NATO can’t afford to be so cavalier. The consequences of being wrong are too dreadful. So it’s intensely interested in scenarios showing how and when the nuclear threshold might be crossed. Start with a projected Ukrainian counteroffensive that overruns a large part of the Russian army on the border or employs air attacks to strike deep into Russia. This would lift the stakes and speed the pace of events. The resulting strategic adjustments could be hasty and prone to miscalculation, perhaps setting the scene for a limited Russian nuclear strike on Ukraine.
NATO might then respond with direct conventional military intervention. And, almost certainly, once the Kremlin had broken the nuclear taboo, America’s preparations for nuclear war would be ramped up. A different type of escalatory dynamic would pit Moscow against Washington in a starker form of brinkmanship.
Strategists on both sides think deterrence requires convincing the opponent that they won’t back down, that they’re prepared to climb the escalation ladder all the way to large-scale global nuclear war. Adding substance to the idea are elaborate plans matching individual warheads against specific targets. This is a surreal space in which potential casualties are counted in the millions and military officers are drilled in worst-case analysis.
Increased alert levels for Russian and American forces could thus become mutually reinforcing, intensifying fears of surprise attack and inadvertently creating pressure for massive pre-emptive strikes. Misunderstandings and accidents would become more dangerous, perhaps confronting decision-makers in Moscow and Washington with a kill-or-be-killed moment.
This is the apocalyptic picture Putin tries to leverage. But apart from some loose talk, there’s no evidence he actually wants to blow up the world. He probably has serious doubts about “escalate to de-escalate,” not least in terms of cost–benefit calculations. But even if he is, in his private moments, set against radical escalation, the conflict could take on a life of its own. The stresses of responding to pressing events on the ground or in the air above Russia might crowd out yesterday’s assessments. Whatever was in his mind could be altered by unfolding events that can be neither reliably predicted nor easily controlled. He might, at last, have to put up or shut up.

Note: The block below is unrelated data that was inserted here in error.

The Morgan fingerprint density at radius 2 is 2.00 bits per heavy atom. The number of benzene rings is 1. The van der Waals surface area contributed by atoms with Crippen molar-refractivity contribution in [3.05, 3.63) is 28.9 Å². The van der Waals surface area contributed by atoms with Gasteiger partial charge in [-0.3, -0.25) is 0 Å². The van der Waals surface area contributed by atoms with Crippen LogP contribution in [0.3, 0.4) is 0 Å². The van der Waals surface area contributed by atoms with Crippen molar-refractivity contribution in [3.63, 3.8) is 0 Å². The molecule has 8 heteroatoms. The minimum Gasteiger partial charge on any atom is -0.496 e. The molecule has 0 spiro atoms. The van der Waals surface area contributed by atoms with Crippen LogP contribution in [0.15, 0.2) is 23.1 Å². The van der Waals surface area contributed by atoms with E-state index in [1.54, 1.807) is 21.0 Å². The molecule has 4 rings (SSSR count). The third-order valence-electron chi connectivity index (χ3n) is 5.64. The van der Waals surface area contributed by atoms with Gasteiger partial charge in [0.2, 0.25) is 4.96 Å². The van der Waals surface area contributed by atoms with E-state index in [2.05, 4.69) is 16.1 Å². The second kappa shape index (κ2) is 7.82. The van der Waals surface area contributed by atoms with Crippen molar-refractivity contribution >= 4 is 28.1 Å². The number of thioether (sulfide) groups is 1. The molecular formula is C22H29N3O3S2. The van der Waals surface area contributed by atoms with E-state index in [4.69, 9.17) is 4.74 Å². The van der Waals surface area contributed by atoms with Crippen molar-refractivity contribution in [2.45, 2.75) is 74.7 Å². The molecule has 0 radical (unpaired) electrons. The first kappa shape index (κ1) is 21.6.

The recognition that the war could turn into a bigger catastrophe has obviously not paralysed the West. Apart from the domestic political price of abandoning Ukraine, NATO is concerned about the harm to global security if it fails to resist territorial expansion underpinned by nuclear threats — harm that includes exposing more countries to Russian, Chinese and North Korean aggression, a rush to proliferation, and the nightmare of normalising nuclear warfare.
During the cold war, Washington refused to intervene in Moscow’s sphere of influence when the Soviet army crushed anti-Russian movements in Hungary (1956) and Czechoslovakia (1968). The reason for caution was fear of events spiralling into nuclear annihilation. Today, however, Washington is pushing the envelope by orchestrating military intervention inside the borders of the former Soviet Union, aiming to defeat Russia on its doorstep without tipping it over the edge. Only time will tell if it can master this necessary balancing act. •